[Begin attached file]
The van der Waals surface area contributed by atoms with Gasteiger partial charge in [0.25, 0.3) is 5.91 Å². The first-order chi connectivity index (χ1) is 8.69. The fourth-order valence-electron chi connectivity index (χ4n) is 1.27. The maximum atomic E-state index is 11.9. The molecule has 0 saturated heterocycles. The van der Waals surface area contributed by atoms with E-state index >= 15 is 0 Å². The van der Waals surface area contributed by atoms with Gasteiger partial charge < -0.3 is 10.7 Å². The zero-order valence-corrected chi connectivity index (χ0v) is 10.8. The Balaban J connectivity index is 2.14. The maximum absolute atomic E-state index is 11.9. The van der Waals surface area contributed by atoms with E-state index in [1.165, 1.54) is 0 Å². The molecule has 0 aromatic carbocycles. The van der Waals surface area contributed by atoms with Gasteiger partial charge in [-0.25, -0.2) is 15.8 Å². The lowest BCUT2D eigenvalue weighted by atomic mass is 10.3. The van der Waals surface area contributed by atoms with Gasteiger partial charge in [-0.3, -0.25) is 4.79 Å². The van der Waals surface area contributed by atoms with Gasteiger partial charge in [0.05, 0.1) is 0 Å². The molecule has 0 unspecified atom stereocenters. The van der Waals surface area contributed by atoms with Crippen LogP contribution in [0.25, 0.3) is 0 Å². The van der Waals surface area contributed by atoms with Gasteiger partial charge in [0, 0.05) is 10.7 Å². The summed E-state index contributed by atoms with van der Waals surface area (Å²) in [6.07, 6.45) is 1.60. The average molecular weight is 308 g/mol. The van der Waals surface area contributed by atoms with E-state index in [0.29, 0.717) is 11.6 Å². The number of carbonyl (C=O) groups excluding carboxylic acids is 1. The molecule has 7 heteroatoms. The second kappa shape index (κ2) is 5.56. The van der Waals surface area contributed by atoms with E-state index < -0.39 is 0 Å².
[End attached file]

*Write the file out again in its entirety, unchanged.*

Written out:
The van der Waals surface area contributed by atoms with Gasteiger partial charge in [0.25, 0.3) is 5.91 Å². The first-order chi connectivity index (χ1) is 8.69. The fourth-order valence-electron chi connectivity index (χ4n) is 1.27. The maximum atomic E-state index is 11.9. The molecule has 0 saturated heterocycles. The van der Waals surface area contributed by atoms with E-state index >= 15 is 0 Å². The van der Waals surface area contributed by atoms with Gasteiger partial charge < -0.3 is 10.7 Å². The zero-order valence-corrected chi connectivity index (χ0v) is 10.8. The Balaban J connectivity index is 2.14. The maximum absolute atomic E-state index is 11.9. The van der Waals surface area contributed by atoms with E-state index in [1.165, 1.54) is 0 Å². The molecule has 0 aromatic carbocycles. The van der Waals surface area contributed by atoms with Gasteiger partial charge in [-0.25, -0.2) is 15.8 Å². The lowest BCUT2D eigenvalue weighted by atomic mass is 10.3. The van der Waals surface area contributed by atoms with Gasteiger partial charge in [-0.3, -0.25) is 4.79 Å². The van der Waals surface area contributed by atoms with Gasteiger partial charge in [0.05, 0.1) is 0 Å². The molecule has 0 unspecified atom stereocenters. The van der Waals surface area contributed by atoms with Crippen LogP contribution in [0.25, 0.3) is 0 Å². The van der Waals surface area contributed by atoms with Gasteiger partial charge in [0, 0.05) is 10.7 Å². The summed E-state index contributed by atoms with van der Waals surface area (Å²) in [6.07, 6.45) is 1.60. The average molecular weight is 308 g/mol. The van der Waals surface area contributed by atoms with E-state index in [0.29, 0.717) is 11.6 Å². The number of carbonyl (C=O) groups excluding carboxylic acids is 1. The molecule has 7 heteroatoms. The second kappa shape index (κ2) is 5.56. The van der Waals surface area contributed by atoms with E-state index < -0.39 is 0 Å².